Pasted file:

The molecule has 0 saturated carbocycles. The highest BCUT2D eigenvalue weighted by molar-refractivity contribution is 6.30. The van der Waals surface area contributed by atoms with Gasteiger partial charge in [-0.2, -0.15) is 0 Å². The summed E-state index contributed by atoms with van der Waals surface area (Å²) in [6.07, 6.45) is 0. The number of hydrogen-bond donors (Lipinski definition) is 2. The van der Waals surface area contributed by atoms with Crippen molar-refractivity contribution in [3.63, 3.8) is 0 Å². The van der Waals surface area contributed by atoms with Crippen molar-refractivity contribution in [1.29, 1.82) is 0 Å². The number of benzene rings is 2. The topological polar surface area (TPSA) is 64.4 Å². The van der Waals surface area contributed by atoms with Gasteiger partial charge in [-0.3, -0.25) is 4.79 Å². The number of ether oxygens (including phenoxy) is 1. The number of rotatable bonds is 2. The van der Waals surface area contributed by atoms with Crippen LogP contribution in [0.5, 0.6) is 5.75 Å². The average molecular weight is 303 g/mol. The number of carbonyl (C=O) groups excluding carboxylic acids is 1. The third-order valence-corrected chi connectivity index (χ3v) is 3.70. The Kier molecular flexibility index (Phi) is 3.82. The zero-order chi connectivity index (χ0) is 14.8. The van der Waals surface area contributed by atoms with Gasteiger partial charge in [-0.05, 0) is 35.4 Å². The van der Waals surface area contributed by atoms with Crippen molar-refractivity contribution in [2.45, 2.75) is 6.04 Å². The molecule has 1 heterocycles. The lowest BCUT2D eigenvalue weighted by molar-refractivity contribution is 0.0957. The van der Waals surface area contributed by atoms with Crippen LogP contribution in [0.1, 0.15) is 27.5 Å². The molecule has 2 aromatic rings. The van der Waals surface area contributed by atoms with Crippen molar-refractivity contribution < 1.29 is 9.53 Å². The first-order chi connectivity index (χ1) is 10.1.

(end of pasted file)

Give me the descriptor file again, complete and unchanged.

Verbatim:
The molecule has 0 saturated carbocycles. The highest BCUT2D eigenvalue weighted by molar-refractivity contribution is 6.30. The van der Waals surface area contributed by atoms with Gasteiger partial charge in [-0.2, -0.15) is 0 Å². The summed E-state index contributed by atoms with van der Waals surface area (Å²) in [6.07, 6.45) is 0. The number of hydrogen-bond donors (Lipinski definition) is 2. The van der Waals surface area contributed by atoms with Crippen molar-refractivity contribution in [3.63, 3.8) is 0 Å². The van der Waals surface area contributed by atoms with Crippen molar-refractivity contribution in [1.29, 1.82) is 0 Å². The number of benzene rings is 2. The topological polar surface area (TPSA) is 64.4 Å². The van der Waals surface area contributed by atoms with Gasteiger partial charge in [-0.3, -0.25) is 4.79 Å². The number of ether oxygens (including phenoxy) is 1. The number of rotatable bonds is 2. The van der Waals surface area contributed by atoms with Crippen LogP contribution in [0.5, 0.6) is 5.75 Å². The average molecular weight is 303 g/mol. The number of carbonyl (C=O) groups excluding carboxylic acids is 1. The third-order valence-corrected chi connectivity index (χ3v) is 3.70. The Kier molecular flexibility index (Phi) is 3.82. The zero-order chi connectivity index (χ0) is 14.8. The van der Waals surface area contributed by atoms with Gasteiger partial charge in [-0.05, 0) is 35.4 Å². The van der Waals surface area contributed by atoms with Crippen molar-refractivity contribution in [2.45, 2.75) is 6.04 Å². The molecule has 1 heterocycles. The lowest BCUT2D eigenvalue weighted by molar-refractivity contribution is 0.0957. The van der Waals surface area contributed by atoms with Crippen LogP contribution in [0.1, 0.15) is 27.5 Å². The molecule has 2 aromatic rings. The van der Waals surface area contributed by atoms with Crippen molar-refractivity contribution < 1.29 is 9.53 Å². The first-order chi connectivity index (χ1) is 10.1.